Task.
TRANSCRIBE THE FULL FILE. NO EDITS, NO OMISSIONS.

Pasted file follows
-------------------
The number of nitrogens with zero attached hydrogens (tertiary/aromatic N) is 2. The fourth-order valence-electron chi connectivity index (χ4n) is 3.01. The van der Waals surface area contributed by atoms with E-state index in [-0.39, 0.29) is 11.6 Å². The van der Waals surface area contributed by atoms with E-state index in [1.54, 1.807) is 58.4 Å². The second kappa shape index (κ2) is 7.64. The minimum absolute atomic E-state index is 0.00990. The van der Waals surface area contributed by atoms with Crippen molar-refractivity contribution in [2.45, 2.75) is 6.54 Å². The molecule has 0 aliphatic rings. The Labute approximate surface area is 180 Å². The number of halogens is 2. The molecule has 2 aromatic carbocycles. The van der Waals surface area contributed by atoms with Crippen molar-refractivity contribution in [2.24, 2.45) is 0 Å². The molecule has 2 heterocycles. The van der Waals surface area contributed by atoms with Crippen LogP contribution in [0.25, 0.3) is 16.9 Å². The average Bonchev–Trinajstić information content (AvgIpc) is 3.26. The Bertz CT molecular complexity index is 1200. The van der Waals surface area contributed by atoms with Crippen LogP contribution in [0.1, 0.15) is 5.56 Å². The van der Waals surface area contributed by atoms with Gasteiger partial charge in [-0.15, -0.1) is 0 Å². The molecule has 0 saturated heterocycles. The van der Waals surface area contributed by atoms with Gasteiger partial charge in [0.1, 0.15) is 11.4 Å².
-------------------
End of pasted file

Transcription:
The number of nitrogens with zero attached hydrogens (tertiary/aromatic N) is 2. The fourth-order valence-electron chi connectivity index (χ4n) is 3.01. The van der Waals surface area contributed by atoms with E-state index in [-0.39, 0.29) is 11.6 Å². The van der Waals surface area contributed by atoms with E-state index in [1.54, 1.807) is 58.4 Å². The second kappa shape index (κ2) is 7.64. The minimum absolute atomic E-state index is 0.00990. The van der Waals surface area contributed by atoms with Crippen molar-refractivity contribution in [2.45, 2.75) is 6.54 Å². The molecule has 0 aliphatic rings. The Labute approximate surface area is 180 Å². The number of halogens is 2. The molecule has 2 aromatic carbocycles. The van der Waals surface area contributed by atoms with Crippen molar-refractivity contribution in [2.24, 2.45) is 0 Å². The molecule has 2 heterocycles. The van der Waals surface area contributed by atoms with Crippen LogP contribution in [0.25, 0.3) is 16.9 Å². The average Bonchev–Trinajstić information content (AvgIpc) is 3.26. The Bertz CT molecular complexity index is 1200. The van der Waals surface area contributed by atoms with Crippen LogP contribution in [0.1, 0.15) is 5.56 Å². The van der Waals surface area contributed by atoms with Gasteiger partial charge in [-0.15, -0.1) is 0 Å². The molecule has 0 saturated heterocycles. The van der Waals surface area contributed by atoms with Gasteiger partial charge in [0.1, 0.15) is 11.4 Å².